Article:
The Abuja division of the federal high court will on October 8 decide on an application challenging the legality of the Economic and Financial Crimes Commission’s investigation into allegations of fraud in Benue State.
The court gave the date on Wednesday, after taking arguments from counsels.
Following the freezing of the Benue State account on August 8 by the EFCC, the State Government filed a suit in court challenging the commission’s powers to investigate its financial operations.
Speaking during the opening of the session in court on Wednesday, the federal government’s counsel, Sylvanus Tahir, responded to the application by the state.
Also, the counsel to the Benue State government, Emeka Etiaba (SAN), said the provisions of section 128 of the constitution has specifically made it clear that it only the House of Assembly in a state can directly carry out such an investigation.
According to Mr Etiaba, sections 6 and 7 of the EFCC Act does not empower it to investigate state finances.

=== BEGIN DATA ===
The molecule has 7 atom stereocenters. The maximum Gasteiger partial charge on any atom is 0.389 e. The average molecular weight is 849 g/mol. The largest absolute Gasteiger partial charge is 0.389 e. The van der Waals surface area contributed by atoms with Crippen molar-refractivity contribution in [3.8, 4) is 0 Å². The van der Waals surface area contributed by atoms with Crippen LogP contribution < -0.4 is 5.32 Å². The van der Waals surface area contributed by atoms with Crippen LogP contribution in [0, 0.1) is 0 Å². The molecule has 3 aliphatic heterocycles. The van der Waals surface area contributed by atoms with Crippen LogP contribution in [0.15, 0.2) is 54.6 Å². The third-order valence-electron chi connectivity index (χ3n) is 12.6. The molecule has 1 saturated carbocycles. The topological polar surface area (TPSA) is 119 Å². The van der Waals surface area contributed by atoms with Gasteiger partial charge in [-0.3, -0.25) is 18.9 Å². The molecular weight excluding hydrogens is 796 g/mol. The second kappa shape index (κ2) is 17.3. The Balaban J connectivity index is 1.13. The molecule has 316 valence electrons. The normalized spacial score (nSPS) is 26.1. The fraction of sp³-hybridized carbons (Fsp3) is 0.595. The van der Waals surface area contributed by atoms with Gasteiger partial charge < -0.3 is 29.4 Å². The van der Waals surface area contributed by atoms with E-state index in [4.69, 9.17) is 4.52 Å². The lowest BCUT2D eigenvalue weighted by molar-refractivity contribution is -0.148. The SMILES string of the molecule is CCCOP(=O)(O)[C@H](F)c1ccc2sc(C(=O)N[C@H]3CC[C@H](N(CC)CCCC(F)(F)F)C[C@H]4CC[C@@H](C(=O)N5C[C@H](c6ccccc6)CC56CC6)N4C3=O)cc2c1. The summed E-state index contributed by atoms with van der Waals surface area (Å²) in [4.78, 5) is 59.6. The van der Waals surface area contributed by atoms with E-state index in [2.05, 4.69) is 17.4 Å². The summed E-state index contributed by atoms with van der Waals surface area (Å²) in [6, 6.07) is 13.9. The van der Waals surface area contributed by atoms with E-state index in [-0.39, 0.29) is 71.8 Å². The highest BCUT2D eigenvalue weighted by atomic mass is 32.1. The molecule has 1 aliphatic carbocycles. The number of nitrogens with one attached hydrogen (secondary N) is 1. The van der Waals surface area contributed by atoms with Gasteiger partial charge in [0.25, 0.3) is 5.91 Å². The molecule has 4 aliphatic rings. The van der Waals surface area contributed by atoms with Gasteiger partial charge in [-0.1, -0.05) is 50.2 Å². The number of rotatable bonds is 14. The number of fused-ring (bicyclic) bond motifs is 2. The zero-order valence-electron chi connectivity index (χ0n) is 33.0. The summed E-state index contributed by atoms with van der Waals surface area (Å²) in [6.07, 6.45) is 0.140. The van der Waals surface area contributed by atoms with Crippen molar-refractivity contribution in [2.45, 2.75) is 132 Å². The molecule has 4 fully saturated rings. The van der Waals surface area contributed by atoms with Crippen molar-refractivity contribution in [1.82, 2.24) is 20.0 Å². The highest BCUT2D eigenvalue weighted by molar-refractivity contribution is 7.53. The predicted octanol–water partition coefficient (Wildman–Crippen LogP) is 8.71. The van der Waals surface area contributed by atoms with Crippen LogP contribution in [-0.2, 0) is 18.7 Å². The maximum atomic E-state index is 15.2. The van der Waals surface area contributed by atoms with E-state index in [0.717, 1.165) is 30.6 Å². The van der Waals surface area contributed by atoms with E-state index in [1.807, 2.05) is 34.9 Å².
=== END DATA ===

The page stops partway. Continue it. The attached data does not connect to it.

After listening to both counsels, the judge, Nnamdi Dimgba adjourned the matter till October 8.
The EFCC recently lifted restrictions on the bank accounts run by the state and that Akwa Ibom, which also suffered a similar fate.
Authorities in Benue and Akwa Ibom States had raised alarm that their accounts had been frozen, trapping workers’ salaries, pensions and crippling public activities.
But while Benue officials confirmed unblocking of all the accounts affected, Akwa Ibom was only able to confirm a partial relaxing of limited access imposed on its accounts in commercial banks.
Governor Samuel Ortom, who recently defected from the ruling APC to the opposition PDP, also confirmed in a statement that the state’s accounts are now fully active.
The state had raised an alarm that its bank accounts were frozen without any explanation.